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post #13 of 17 (permalink) Old 06-17-2019, 10:48 AM
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Quote: Originally Posted by F3ERS 2 ASH3S View Post
Intel will only put a cover on it.. mainly because the full root cause is a lot of the cores initial arch.. see below



correct the security should have been fixed but they where making too much money and that wasn't a focus



see below



For the most part this.. it isn't a leg up unless you are referring to PR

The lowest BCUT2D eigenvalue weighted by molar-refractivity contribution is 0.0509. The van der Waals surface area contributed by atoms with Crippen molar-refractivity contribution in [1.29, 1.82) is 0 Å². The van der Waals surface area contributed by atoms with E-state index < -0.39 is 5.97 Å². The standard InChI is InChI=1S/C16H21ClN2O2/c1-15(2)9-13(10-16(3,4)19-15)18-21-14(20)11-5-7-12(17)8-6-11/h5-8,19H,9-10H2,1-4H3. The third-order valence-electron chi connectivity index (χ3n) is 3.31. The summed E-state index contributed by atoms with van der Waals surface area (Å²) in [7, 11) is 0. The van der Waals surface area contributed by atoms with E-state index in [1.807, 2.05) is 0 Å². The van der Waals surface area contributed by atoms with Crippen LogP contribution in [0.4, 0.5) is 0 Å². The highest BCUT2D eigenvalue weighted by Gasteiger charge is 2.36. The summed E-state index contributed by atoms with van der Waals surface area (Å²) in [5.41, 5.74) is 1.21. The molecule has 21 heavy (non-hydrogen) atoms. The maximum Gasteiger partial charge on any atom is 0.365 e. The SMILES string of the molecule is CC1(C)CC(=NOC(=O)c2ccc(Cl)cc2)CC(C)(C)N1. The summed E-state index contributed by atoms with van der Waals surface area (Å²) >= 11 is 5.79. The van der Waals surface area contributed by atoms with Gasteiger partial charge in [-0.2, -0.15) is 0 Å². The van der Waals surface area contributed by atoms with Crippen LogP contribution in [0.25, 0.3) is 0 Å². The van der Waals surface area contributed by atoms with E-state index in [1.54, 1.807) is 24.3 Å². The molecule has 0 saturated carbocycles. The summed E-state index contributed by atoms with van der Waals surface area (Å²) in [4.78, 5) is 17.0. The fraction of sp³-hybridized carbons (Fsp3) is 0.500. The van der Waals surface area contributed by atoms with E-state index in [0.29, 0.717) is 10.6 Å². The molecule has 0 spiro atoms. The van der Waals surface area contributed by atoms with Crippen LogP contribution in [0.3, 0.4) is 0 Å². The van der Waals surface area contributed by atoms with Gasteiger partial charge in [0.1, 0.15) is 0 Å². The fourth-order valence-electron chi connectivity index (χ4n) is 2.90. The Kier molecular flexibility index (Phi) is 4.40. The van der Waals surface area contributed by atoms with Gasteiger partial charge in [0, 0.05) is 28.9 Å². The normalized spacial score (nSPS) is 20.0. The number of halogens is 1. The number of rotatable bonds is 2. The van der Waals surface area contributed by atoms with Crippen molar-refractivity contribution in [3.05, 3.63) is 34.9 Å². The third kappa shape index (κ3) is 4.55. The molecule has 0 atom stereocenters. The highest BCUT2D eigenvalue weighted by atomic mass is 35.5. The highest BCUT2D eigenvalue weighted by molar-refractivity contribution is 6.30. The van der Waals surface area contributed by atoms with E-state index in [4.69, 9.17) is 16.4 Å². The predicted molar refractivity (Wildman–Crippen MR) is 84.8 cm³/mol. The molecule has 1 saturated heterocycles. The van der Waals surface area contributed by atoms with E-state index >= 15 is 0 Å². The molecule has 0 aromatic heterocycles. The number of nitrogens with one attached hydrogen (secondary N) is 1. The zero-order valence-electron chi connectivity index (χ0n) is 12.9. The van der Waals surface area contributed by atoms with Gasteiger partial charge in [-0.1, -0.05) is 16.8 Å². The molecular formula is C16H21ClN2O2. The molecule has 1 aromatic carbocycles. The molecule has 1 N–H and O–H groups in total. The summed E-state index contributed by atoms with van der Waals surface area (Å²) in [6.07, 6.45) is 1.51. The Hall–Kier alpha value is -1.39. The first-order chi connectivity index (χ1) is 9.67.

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This.. the cores issues are a result in security flaw from the derived arch.. with that being said that it was been improved on and the flaws are now mitigated through other security software patches however on a hardware level the only "patch" that can be provided would be a driver patch reroute etc the handling of threads.. the issue is that Intel isn't going to go full circle on it because that would cause a huge overhead that would degrade performance.. so what you will see is a way to make it look better in publics eyes as they tried to fix it.. same old Intel and thats how business is.. they made far more money doing wrong than was worth spending to do right and if they have to pay for it.. its pennys on the dollar for them.
Hey man good to see ya!